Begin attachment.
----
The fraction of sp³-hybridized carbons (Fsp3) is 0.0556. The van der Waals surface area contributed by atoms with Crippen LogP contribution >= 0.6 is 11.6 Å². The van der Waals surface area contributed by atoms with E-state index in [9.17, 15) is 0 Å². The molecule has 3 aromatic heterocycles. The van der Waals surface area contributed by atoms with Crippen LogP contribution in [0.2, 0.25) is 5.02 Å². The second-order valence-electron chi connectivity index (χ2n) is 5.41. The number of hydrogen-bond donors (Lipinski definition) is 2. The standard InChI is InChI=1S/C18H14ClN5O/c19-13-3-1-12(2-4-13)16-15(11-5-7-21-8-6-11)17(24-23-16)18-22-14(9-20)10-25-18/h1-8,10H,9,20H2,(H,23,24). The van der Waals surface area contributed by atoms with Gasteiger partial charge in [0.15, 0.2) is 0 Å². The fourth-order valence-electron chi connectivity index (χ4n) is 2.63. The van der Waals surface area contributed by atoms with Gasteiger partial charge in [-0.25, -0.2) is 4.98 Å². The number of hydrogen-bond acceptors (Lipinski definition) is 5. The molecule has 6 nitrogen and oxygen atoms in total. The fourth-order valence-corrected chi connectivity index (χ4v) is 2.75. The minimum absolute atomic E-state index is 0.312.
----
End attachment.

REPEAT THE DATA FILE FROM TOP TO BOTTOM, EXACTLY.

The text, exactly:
The fraction of sp³-hybridized carbons (Fsp3) is 0.0556. The van der Waals surface area contributed by atoms with Crippen LogP contribution >= 0.6 is 11.6 Å². The van der Waals surface area contributed by atoms with E-state index in [9.17, 15) is 0 Å². The molecule has 3 aromatic heterocycles. The van der Waals surface area contributed by atoms with Crippen LogP contribution in [0.2, 0.25) is 5.02 Å². The second-order valence-electron chi connectivity index (χ2n) is 5.41. The number of hydrogen-bond donors (Lipinski definition) is 2. The standard InChI is InChI=1S/C18H14ClN5O/c19-13-3-1-12(2-4-13)16-15(11-5-7-21-8-6-11)17(24-23-16)18-22-14(9-20)10-25-18/h1-8,10H,9,20H2,(H,23,24). The van der Waals surface area contributed by atoms with Gasteiger partial charge in [0.15, 0.2) is 0 Å². The fourth-order valence-electron chi connectivity index (χ4n) is 2.63. The van der Waals surface area contributed by atoms with Gasteiger partial charge in [-0.25, -0.2) is 4.98 Å². The number of hydrogen-bond acceptors (Lipinski definition) is 5. The molecule has 6 nitrogen and oxygen atoms in total. The fourth-order valence-corrected chi connectivity index (χ4v) is 2.75. The minimum absolute atomic E-state index is 0.312.